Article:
Although it may seem like a good way of saving money, cutting back on service or maintenance contracts for weighing equipment would be counter-productive in today’s economic climate warns Dave Webb, service director for Avery Weigh-Tronix

Accurate data helps you make informed decisions. In the face of the credit crunch, food processors must strive to become more efficient. The principles of lean operating and supply chain efficiency are now more important than ever.

It may be tempting to cut costs, but be careful. Accurate and reliable data is crucial to drive through both efficiency improvements and cost down programmes. It is a mistake to reduce the reliability and accuracy of this data through false cost savings.

Process efficiency improvements apply across all points of the supply chain. From raw materials, through production and processing to final product, the aim must be to achieve zero waste or product give-away through accurate data and traceability.

Close scrutiny

Implementing changes requires management to take informed decisions based on the best possible data. For a process operation, this will mean close scrutiny of yields, throughput rates, wastage, remedial work, downtime and maintenance costs and the trends of these values over time.

Weighing machines, dynamic checkweighers, metal detectors, laboratory scales and even weighbridges are all able to gather and record such information. To make sure that the information you are getting is accurate and reliable, such equipment must be properly serviced. The cost of servicing, particularly if it is part of a regular service agreement, is always more cost effective than an emergency repair.

If, for example, a checkweigher breaks down, then an entire production line may have to be closed down. The cost of such downtime can run into several thousands of pounds a day. If a part needs replacing, then this downtime may run into a second or third day.

Also if you are trading by weight, then your equipment must be regularly maintained and calibrated. Failure to do so will contravene trading standards and will be non compliant with the requirements of ISO 9001.

Finally, regular servicing will make equipment last longer and be more reliable. This means it is less likely that you will need to make a significant capital investment.

While you want your service organisation to be efficient, you must also make sure that they spend enough time on site to do the job properly. The service package that you opt for must be appropriate for the needs of your company and the equipment that is installed.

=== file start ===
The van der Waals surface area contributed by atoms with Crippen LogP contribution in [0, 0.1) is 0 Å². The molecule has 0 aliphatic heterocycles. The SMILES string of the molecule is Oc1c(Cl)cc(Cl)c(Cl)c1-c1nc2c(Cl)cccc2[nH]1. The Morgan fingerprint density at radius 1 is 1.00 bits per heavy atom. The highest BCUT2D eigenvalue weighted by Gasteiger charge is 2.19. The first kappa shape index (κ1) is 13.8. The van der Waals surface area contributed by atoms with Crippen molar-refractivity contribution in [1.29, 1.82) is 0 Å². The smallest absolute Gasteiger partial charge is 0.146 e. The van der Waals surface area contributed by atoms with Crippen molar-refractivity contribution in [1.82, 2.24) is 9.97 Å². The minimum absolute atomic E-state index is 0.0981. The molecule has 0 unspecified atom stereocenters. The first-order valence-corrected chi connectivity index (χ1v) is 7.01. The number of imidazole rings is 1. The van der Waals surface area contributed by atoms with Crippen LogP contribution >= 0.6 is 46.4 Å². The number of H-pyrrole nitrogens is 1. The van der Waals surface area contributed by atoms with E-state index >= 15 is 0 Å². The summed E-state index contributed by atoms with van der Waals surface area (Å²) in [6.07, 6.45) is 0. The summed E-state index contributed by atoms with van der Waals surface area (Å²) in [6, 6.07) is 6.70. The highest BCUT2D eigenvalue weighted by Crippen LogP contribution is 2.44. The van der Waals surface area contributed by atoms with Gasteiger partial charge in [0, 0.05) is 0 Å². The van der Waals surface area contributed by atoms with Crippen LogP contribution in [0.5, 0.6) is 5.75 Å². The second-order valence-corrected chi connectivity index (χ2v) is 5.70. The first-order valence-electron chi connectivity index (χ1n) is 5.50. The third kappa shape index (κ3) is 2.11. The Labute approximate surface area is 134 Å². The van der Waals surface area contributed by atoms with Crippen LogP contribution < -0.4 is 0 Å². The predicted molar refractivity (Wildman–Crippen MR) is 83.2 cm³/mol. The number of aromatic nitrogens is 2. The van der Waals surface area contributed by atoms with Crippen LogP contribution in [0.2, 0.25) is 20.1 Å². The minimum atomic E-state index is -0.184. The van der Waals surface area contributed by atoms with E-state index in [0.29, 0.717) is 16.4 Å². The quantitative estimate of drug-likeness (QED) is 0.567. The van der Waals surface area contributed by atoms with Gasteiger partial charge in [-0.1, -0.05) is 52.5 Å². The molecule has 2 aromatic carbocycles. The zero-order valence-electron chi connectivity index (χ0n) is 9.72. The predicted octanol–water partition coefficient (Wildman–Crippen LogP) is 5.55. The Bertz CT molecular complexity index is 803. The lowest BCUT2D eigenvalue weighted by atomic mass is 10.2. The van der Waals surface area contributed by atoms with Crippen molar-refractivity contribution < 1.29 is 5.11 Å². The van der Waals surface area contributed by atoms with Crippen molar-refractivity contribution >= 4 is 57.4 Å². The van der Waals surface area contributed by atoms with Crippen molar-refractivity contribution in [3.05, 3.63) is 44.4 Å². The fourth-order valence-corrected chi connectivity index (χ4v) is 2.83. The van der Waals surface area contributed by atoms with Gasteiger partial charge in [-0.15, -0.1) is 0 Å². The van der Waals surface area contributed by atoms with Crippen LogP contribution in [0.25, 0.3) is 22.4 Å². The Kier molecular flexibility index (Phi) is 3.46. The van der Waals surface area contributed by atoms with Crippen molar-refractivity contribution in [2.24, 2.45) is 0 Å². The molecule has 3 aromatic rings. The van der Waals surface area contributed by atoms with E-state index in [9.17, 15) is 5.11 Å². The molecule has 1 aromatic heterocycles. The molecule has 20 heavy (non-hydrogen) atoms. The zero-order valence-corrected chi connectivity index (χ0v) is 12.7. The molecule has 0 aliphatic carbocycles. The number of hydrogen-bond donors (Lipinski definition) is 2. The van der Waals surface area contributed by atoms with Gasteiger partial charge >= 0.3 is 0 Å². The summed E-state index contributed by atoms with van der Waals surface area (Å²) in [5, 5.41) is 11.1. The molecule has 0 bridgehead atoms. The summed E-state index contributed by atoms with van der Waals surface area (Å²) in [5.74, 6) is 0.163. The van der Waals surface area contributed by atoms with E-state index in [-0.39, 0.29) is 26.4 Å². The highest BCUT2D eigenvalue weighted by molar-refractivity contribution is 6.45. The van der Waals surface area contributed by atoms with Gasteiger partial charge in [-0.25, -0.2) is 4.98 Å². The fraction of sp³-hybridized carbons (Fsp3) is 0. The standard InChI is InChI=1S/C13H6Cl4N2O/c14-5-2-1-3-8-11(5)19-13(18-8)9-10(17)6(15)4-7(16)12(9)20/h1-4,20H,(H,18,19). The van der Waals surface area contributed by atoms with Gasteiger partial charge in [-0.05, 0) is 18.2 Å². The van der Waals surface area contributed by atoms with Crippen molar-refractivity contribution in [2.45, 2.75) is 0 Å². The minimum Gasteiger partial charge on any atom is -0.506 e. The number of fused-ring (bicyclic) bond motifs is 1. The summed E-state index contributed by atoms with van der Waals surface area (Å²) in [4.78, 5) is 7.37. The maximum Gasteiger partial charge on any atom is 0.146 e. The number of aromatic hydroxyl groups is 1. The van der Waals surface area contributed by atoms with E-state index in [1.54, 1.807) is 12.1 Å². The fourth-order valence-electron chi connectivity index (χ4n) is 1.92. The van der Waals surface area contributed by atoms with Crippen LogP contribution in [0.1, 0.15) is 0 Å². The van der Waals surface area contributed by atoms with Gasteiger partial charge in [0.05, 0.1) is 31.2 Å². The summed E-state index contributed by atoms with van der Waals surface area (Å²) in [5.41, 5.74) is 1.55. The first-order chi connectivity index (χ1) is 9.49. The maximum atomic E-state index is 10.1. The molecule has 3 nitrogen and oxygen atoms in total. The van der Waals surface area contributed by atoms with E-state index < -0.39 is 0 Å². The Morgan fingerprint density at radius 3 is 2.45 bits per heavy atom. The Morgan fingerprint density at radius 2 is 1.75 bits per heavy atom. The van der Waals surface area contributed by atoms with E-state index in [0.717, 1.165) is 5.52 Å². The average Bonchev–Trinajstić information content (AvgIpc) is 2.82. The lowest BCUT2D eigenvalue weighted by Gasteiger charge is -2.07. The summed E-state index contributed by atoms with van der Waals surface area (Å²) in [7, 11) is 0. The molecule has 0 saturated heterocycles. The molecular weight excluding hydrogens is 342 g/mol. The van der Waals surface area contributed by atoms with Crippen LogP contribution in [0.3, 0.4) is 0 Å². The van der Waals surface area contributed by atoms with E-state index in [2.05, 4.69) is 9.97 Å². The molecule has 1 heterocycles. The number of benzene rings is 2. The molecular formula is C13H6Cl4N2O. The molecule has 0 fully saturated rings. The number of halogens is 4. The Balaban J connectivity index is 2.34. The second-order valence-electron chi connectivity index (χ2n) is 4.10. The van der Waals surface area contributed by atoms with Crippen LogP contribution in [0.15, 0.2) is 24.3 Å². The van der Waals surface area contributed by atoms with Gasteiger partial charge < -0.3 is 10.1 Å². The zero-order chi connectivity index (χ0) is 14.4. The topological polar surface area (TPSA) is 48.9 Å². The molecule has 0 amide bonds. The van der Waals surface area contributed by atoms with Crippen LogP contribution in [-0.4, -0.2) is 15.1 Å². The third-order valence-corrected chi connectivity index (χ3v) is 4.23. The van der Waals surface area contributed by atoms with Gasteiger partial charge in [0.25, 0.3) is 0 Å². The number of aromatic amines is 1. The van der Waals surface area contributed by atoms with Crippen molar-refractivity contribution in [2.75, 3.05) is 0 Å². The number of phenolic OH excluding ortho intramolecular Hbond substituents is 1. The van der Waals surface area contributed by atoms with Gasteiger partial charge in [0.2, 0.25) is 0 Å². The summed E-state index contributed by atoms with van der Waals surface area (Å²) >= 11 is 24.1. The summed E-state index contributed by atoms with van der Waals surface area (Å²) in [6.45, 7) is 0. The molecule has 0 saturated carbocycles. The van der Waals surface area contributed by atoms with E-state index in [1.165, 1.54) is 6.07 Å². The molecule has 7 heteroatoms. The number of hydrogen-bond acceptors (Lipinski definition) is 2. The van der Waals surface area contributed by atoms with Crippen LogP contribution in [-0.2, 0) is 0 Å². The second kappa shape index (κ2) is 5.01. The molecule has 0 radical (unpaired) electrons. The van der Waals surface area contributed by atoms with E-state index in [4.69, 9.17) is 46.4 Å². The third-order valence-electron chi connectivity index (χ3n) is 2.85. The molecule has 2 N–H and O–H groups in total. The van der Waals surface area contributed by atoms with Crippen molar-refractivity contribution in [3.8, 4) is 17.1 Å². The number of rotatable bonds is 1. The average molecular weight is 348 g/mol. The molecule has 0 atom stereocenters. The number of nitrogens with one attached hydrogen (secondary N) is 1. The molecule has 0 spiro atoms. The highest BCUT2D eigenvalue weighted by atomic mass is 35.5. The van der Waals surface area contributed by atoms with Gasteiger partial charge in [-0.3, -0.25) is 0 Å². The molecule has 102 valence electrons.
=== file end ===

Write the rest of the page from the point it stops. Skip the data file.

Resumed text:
How many service visits and recalibrations per year you need depends on several factors. How much weighing equipment do you have? How old is the equipment? How aggressive is the environment in which it operates? And if your equipment does breakdown, what emergency response time do you need – four hours, eight hours or next day?

A good place to start is with the manufacturer of the equipment, who can help you decide on the best approach. If you have several suppliers then you may decide to choose just one to keep things simple and cost effective. It’s worth checking that the chosen supplier can service, verify and calibrate other manufacturer’s equipment in addition to their own.

Flexibility and resource

Check also that the organisation has the flexibility and resource to meet your needs, both for preventative maintenance and for emergency call-outs. Do they hold comprehensive spare parts in stock for both their own equipment and for a wide range of other manufacturers? You do not want to wait for a third party to deliver parts before maintenance is possible.

There should also be enough human resources to meet your needs. Ask your provider how many technicians they have and how many are based within a reasonable distance – say 50 miles from each site. They should also have enough time to complete all of the maintenance needed, you do not want them to leave your site to attend a more pressing need.

Check also that the service technicians are fully trained and equipped to do the job in hand. Ask about the supplier’s training programme, and remember there is a shortage of trained engineers in the UK.

In conclusion, do not skimp on service or maintenance of weighing equipment, it is a false economy. Equally make sure that you know what you are buying in a service agreement and ask some searching questions. In the long run it will save you money.